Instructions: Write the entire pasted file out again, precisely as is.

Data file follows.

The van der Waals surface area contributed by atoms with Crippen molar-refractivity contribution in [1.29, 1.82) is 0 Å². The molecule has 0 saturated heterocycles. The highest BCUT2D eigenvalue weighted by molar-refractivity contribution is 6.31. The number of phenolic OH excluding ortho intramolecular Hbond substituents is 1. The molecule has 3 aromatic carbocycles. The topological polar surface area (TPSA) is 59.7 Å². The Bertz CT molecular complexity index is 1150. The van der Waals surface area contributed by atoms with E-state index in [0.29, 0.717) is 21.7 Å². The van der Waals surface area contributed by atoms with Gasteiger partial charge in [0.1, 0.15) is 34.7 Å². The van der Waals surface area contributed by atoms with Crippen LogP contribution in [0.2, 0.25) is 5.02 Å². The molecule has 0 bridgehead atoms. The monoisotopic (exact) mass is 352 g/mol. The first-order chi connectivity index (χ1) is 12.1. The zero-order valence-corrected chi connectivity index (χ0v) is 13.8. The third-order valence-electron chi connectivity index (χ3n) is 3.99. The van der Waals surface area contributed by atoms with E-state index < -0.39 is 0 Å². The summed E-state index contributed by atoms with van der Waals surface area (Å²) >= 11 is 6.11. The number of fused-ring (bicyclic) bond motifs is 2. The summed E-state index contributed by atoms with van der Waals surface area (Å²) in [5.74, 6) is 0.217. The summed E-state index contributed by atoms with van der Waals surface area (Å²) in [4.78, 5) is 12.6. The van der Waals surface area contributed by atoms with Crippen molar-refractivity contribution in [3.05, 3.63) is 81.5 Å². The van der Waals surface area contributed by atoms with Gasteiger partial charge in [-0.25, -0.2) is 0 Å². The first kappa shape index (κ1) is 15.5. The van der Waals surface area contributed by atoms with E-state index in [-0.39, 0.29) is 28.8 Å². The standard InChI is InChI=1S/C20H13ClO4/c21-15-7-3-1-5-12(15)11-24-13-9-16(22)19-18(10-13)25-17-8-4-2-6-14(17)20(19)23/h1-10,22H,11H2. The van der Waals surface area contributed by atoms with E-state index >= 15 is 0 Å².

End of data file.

The van der Waals surface area contributed by atoms with Crippen molar-refractivity contribution in [1.29, 1.82) is 0 Å². The molecule has 0 saturated heterocycles. The highest BCUT2D eigenvalue weighted by molar-refractivity contribution is 6.31. The number of phenolic OH excluding ortho intramolecular Hbond substituents is 1. The molecule has 3 aromatic carbocycles. The topological polar surface area (TPSA) is 59.7 Å². The Bertz CT molecular complexity index is 1150. The van der Waals surface area contributed by atoms with E-state index in [0.29, 0.717) is 21.7 Å². The van der Waals surface area contributed by atoms with Gasteiger partial charge in [0.1, 0.15) is 34.7 Å². The van der Waals surface area contributed by atoms with Crippen LogP contribution in [0.2, 0.25) is 5.02 Å². The molecule has 0 bridgehead atoms. The monoisotopic (exact) mass is 352 g/mol. The first-order chi connectivity index (χ1) is 12.1. The zero-order valence-corrected chi connectivity index (χ0v) is 13.8. The third-order valence-electron chi connectivity index (χ3n) is 3.99. The van der Waals surface area contributed by atoms with E-state index < -0.39 is 0 Å². The summed E-state index contributed by atoms with van der Waals surface area (Å²) >= 11 is 6.11. The number of fused-ring (bicyclic) bond motifs is 2. The summed E-state index contributed by atoms with van der Waals surface area (Å²) in [5.74, 6) is 0.217. The summed E-state index contributed by atoms with van der Waals surface area (Å²) in [4.78, 5) is 12.6. The van der Waals surface area contributed by atoms with Crippen molar-refractivity contribution in [3.05, 3.63) is 81.5 Å². The van der Waals surface area contributed by atoms with Gasteiger partial charge in [-0.25, -0.2) is 0 Å². The first kappa shape index (κ1) is 15.5. The van der Waals surface area contributed by atoms with E-state index in [-0.39, 0.29) is 28.8 Å². The standard InChI is InChI=1S/C20H13ClO4/c21-15-7-3-1-5-12(15)11-24-13-9-16(22)19-18(10-13)25-17-8-4-2-6-14(17)20(19)23/h1-10,22H,11H2. The van der Waals surface area contributed by atoms with E-state index >= 15 is 0 Å².